Lunch at St. John’s Episcopal Church? Yes, Please!
Join us for a tasty tour of Tallahassee
Lively Cafe brings the outdoors inside.
You’ll feel quite virtuous eating lunch at the Lively Café. For starters, it’s located in the community room of downtown’s historic St. John’s Episcopal Church — and the menu includes a great variety of healthful homemade soups, salads and sandwiches. There are a few deviations from your standard restaurant. They only serve lunch on weekdays from 11 a.m. to 1:30 p.m. and it’s cash or check only — no credit cards. There’s a rotating set of color-coded menus featuring four different collections of sandwiches and salads. The soup-and-half sandwich special costs $6.50, and pretty much any lunch you choose will come in at less than $10. You can just wing it and see what’s on the menu board when you get there (lucky you if you make it on a day when they’re serving She Crab Soup), or go to the St. John’s website (saint-john.org), which lists the week’s menu and specials. Regulars time their visits to avoid the rush of students who amble over from Leon High School.
Sometimes you’re just craving a juicy slice of prime rib — but you go with the chicken because it’s one of the most expensive things on the menu. at cody’s original roadhouse, you can get your red meat fix with a full-on roasted prime rib of beef meal for just $10.98 on the lunch menu. The 7-ounce cut is a gracious plenty of meat and it comes with salad, a side and a basket of hot, fresh sweet rolls served with cinnamon butter.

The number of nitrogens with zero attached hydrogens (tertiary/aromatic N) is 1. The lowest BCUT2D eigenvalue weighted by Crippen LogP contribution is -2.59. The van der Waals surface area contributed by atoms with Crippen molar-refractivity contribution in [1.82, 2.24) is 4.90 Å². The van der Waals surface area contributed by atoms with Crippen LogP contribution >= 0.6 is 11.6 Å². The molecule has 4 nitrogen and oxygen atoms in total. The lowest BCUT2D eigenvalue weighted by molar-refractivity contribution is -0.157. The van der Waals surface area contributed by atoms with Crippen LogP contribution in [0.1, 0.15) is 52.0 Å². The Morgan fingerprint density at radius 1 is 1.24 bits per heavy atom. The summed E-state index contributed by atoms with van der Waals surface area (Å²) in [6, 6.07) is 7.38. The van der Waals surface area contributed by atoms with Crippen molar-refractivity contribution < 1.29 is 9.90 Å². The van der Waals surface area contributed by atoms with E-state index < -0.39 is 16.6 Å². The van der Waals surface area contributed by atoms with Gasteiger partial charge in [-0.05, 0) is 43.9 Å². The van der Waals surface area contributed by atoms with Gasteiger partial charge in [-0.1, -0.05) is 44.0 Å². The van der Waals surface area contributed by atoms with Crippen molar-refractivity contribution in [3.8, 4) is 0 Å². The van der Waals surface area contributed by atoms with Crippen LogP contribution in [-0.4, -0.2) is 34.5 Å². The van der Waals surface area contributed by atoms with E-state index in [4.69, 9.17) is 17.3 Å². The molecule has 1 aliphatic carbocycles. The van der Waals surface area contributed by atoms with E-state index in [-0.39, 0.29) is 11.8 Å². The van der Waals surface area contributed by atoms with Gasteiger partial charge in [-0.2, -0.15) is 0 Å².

Masa’s Asian take on fried cheesecake is far from ordinary. Cheesecake is rolled into a wonton skin and served over ice cream with fresh strawberries, chocolate syrup and whipped cream. Other syrups, including mango, strawberry and kiwi, can be added to this sinfully sweet $6 treat for an extra zesty flavor.
WHAT DO THE CHEFS EAT ON A HOT DAY?
Cypress Executive Chef David Gwynn dives into summer with grilled seafood. “A good hamburger or grilled seafood speaks summertime to me,” the Best of Tallahassee winner said. “What’s also interesting is that in the summer months we tend to eat spicy food in a tropical climate because it makes us sweat, creating a cooling effect.”